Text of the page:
Following the finding of two positive Covid-19 cases in the Tararua District village of Woodville, testing stations in the town have been busy today.
By early afternoon more than 100 people had experienced a swab up their nose at the Woodville Health Centre.
News of the two positive cases, who are linked and are isolating at home, spread quickly through the town on Sunday.
On that day, more than 320 people were tested, meaning a quarter of the town’s 1600 people have now taken a test.
Those RNZ spoke to either had mild symptoms, wanted a test just in case, or had visited the town’s location of interest – its Caltex petrol station.
Gail Roberts was thinking of her family.
“We’ve got a little granddaughter who’s six years old, born in the Hutt, and she was in hospital five weeks premature, so I want to keep safe for [her].
“This is what it’s all about. Get vaccinated, whānau. Protect yourself and friends.”
The positive cases were the talk of the town, she said.
Tararua District mayor Tracey Collis said people were worried.
Woodville and the district’s others towns, such as Pahīatua and Dannevirke, were unusually quiet on Monday.
On Sunday in particular there was a rush to get tested, and many people have already received their negative results, but others were still isolating while they waited.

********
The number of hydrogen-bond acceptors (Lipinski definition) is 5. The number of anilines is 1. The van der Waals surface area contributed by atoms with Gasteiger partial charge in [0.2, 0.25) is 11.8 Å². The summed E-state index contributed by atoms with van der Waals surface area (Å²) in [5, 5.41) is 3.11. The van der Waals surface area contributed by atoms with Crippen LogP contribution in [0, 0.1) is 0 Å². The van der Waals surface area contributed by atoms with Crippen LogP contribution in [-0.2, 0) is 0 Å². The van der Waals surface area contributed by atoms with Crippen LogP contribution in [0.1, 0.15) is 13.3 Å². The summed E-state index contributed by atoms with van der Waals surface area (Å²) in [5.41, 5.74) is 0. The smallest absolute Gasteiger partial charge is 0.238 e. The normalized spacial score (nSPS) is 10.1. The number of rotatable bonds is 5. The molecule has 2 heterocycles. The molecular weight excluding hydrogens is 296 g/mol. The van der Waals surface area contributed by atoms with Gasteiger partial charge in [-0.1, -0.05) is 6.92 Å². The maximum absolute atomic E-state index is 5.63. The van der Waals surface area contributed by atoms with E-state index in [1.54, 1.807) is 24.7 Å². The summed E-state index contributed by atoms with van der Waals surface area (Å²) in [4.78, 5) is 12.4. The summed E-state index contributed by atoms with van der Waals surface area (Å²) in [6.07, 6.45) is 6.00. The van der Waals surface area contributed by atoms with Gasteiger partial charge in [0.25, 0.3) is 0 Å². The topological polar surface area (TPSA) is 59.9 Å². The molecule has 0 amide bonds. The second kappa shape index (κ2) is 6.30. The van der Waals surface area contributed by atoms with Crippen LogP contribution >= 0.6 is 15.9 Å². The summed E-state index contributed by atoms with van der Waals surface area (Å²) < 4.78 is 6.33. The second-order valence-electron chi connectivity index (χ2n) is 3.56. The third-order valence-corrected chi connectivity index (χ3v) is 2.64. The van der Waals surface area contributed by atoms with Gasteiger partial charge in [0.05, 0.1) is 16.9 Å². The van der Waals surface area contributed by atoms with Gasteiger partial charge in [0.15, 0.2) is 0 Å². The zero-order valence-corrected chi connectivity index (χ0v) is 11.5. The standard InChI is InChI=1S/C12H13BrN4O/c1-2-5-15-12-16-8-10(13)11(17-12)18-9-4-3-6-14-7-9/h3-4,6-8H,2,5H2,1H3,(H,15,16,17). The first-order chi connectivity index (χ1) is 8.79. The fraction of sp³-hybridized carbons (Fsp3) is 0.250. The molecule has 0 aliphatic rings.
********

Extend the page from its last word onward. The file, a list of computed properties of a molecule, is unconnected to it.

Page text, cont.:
“Everyone was initially quite shocked, but they knew this day would come. There’s a lot of anxiety. There are people that know that they are a contact so we’re seeing a lot of people going forward for testing,” Collis said.
“Those numbers are still incredibly high today and that’s actually across the three towns.”
People regularly travelled between the district’s centres, and that was reflected in locations of interest in Woodville and Pahīatua, where Farmlands is on the Health Ministry list.
Many council facilities were closed on Monday while staff were at home waiting for test results.
Collis felt for the district’s businesses, some of which had decided to run under alert level 3 precautions.
“This town, in Woodville, is normally bustling, so it’s quite sad to see in some respects, but very good to see they are taking this incredibly seriously. Nobody wants a spread or an outbreak here.”
Many people, such as Yummy Mummy’s Cheesecakes manager, Sera Williams, were philosophical about the news.
She hoped people wouldn’t be scared of stopping in Woodville, which was still open for business.
“It was going to happen eventually. It’s no surprise really. We get a lot of tourists through here, so it was only a matter of time.”
Tararua Health Group registered nurse Bronwyn Foreman has swabbed dozens of people at the health centre.
Many were symptomatic or had been in contact with the positive cases or locations of interest.
“Most of the ones we’ve done today are double vaxed, so they’re feeling quite good about it. They just want to do their bit and make sure it’s not out and about in the community.”
A block away, nurses at Woodville Medicine Depot were vaccinating people as the Tararua District pushes toward 90 percent.
The district is lagging behind others in the MidCentral District Health Board region, with a first-dose rate of about 86 percent. MidCentral’s is 89 percent and nationwide it is 90 percent.
Nurse Amanda Bromell said news of positive cases appeared to have shaken people from their malaise, as the virus was closer to home.
She had also seen people who were under pressure from their families or friends to get their shots.